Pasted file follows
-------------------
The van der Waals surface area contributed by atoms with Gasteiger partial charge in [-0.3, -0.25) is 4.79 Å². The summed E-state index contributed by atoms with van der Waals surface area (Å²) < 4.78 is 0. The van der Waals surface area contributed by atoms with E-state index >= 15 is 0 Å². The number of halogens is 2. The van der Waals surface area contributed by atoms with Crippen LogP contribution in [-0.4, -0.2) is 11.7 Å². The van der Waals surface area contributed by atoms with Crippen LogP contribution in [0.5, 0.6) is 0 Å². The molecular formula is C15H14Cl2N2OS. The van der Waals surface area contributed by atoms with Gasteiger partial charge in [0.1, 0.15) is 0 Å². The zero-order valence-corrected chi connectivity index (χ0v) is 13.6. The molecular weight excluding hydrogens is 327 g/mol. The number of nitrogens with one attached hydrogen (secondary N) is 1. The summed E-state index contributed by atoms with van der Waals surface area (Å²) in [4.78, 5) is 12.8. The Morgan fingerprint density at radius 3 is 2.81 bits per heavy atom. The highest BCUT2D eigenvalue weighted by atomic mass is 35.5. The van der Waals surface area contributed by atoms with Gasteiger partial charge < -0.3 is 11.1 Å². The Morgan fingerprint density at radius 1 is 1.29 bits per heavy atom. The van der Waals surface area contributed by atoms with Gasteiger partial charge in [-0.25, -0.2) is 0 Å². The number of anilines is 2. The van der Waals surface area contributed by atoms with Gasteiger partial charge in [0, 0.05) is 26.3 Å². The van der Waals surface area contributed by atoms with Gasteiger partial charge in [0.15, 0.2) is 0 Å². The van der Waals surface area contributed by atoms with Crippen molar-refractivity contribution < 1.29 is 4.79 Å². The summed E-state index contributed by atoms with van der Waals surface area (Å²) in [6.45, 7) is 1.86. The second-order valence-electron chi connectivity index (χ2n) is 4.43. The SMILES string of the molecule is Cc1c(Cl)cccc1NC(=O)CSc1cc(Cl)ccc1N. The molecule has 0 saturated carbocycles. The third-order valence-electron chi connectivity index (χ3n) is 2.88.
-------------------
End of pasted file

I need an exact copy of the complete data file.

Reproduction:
The van der Waals surface area contributed by atoms with Gasteiger partial charge in [-0.3, -0.25) is 4.79 Å². The summed E-state index contributed by atoms with van der Waals surface area (Å²) < 4.78 is 0. The van der Waals surface area contributed by atoms with E-state index >= 15 is 0 Å². The number of halogens is 2. The van der Waals surface area contributed by atoms with Crippen LogP contribution in [-0.4, -0.2) is 11.7 Å². The van der Waals surface area contributed by atoms with Crippen LogP contribution in [0.5, 0.6) is 0 Å². The molecular formula is C15H14Cl2N2OS. The van der Waals surface area contributed by atoms with Gasteiger partial charge in [0.1, 0.15) is 0 Å². The zero-order valence-corrected chi connectivity index (χ0v) is 13.6. The molecular weight excluding hydrogens is 327 g/mol. The number of nitrogens with one attached hydrogen (secondary N) is 1. The summed E-state index contributed by atoms with van der Waals surface area (Å²) in [4.78, 5) is 12.8. The Morgan fingerprint density at radius 3 is 2.81 bits per heavy atom. The highest BCUT2D eigenvalue weighted by atomic mass is 35.5. The van der Waals surface area contributed by atoms with Gasteiger partial charge < -0.3 is 11.1 Å². The Morgan fingerprint density at radius 1 is 1.29 bits per heavy atom. The van der Waals surface area contributed by atoms with Gasteiger partial charge in [-0.25, -0.2) is 0 Å². The number of anilines is 2. The van der Waals surface area contributed by atoms with Gasteiger partial charge in [0, 0.05) is 26.3 Å². The van der Waals surface area contributed by atoms with Gasteiger partial charge in [0.15, 0.2) is 0 Å². The van der Waals surface area contributed by atoms with Crippen molar-refractivity contribution < 1.29 is 4.79 Å². The summed E-state index contributed by atoms with van der Waals surface area (Å²) in [6.45, 7) is 1.86. The second-order valence-electron chi connectivity index (χ2n) is 4.43. The SMILES string of the molecule is Cc1c(Cl)cccc1NC(=O)CSc1cc(Cl)ccc1N. The molecule has 0 saturated carbocycles. The third-order valence-electron chi connectivity index (χ3n) is 2.88.